• Made quite a bit of aged cheese.  Mostly from sheep milk, a few from goat’s milk.
  • Made a lot of soft cheeses and dairy products, mostly from goat’s milk, some from sheep milk.

Year Summary

January was busy with house remodel projects to prepare it to go on the market.  I did some knitting and spinning, and we made firestarters to help keep the firemaking easy as we used them to warm our house.  We wethered our infertile BFL ram, and were excited to add a new breeding ram to the farm – an American Bond.  Unfortunately, he would later prove to be infertile as well.

February started with a hard loss – our sweet goat Pansy died after a long struggle with medical issues.  We had a deep freeze with days barely in the single digits and nights well into the negative numbers.  One of our dairy ewes, Daisy, gave birth to twins – a boy and a girl.  Her milk production was even better than last year (last year was her first freshening).  We decided to just let the lambs have it as we were up to our eyeballs with getting ready to sell the farm.  I did some knitting and decided to take a break from blogging as we were closing in on listing the homestead on the market.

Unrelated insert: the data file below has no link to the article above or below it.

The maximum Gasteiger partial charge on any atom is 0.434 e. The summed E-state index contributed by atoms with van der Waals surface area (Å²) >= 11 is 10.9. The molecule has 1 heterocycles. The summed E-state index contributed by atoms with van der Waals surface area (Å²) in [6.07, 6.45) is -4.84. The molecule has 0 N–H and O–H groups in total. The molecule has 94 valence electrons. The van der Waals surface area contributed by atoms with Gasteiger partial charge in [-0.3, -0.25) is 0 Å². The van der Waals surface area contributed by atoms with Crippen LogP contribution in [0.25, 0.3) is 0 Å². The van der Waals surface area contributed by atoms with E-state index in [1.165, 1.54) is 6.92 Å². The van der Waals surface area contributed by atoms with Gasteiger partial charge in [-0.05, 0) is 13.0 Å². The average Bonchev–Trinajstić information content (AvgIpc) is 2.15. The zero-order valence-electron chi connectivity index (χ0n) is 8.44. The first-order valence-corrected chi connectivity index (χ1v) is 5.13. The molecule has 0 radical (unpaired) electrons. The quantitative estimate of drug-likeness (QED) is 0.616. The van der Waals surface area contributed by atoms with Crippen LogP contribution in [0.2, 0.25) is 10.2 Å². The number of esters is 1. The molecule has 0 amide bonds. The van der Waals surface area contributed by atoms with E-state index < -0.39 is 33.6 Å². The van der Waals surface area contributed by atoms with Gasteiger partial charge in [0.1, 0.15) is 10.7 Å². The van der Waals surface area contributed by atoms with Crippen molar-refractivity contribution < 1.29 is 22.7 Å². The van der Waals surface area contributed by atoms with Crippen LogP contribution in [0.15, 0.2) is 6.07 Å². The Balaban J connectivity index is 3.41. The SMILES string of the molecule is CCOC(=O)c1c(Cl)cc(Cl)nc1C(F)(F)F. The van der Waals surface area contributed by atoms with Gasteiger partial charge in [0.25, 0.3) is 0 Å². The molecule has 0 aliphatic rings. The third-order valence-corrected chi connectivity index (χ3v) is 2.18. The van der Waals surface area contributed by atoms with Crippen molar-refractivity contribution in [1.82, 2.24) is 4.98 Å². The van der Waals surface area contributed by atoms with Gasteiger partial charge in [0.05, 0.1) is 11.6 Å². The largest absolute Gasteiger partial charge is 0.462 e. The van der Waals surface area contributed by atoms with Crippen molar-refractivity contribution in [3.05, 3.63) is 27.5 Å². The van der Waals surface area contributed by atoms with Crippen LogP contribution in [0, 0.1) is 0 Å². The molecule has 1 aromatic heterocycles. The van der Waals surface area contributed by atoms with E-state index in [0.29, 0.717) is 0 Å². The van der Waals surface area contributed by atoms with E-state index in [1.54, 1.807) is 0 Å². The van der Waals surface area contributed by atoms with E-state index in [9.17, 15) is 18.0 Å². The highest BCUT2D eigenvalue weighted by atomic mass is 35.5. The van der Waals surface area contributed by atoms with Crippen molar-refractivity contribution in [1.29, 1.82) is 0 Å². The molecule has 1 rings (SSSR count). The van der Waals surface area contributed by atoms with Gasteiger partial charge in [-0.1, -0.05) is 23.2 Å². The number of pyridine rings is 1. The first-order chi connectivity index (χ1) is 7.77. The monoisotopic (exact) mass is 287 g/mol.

I didn’t blog in March or early April.  But life kept marching on (of course).  Our house sold, with the stipulation that we find a suitable place to buy.  We looked and looked, but didn’t find anything during this time.  Our 5-year-old son had more liver issues, an ER visit which led to another hospitalization and his 24th surgery.  We continued to watch for our new farm.  The market was crazy with very little inventory, very high prices, and offers being placed and accepted in less than 24 hours.  It was easy for us as sellers, but hard as buyers.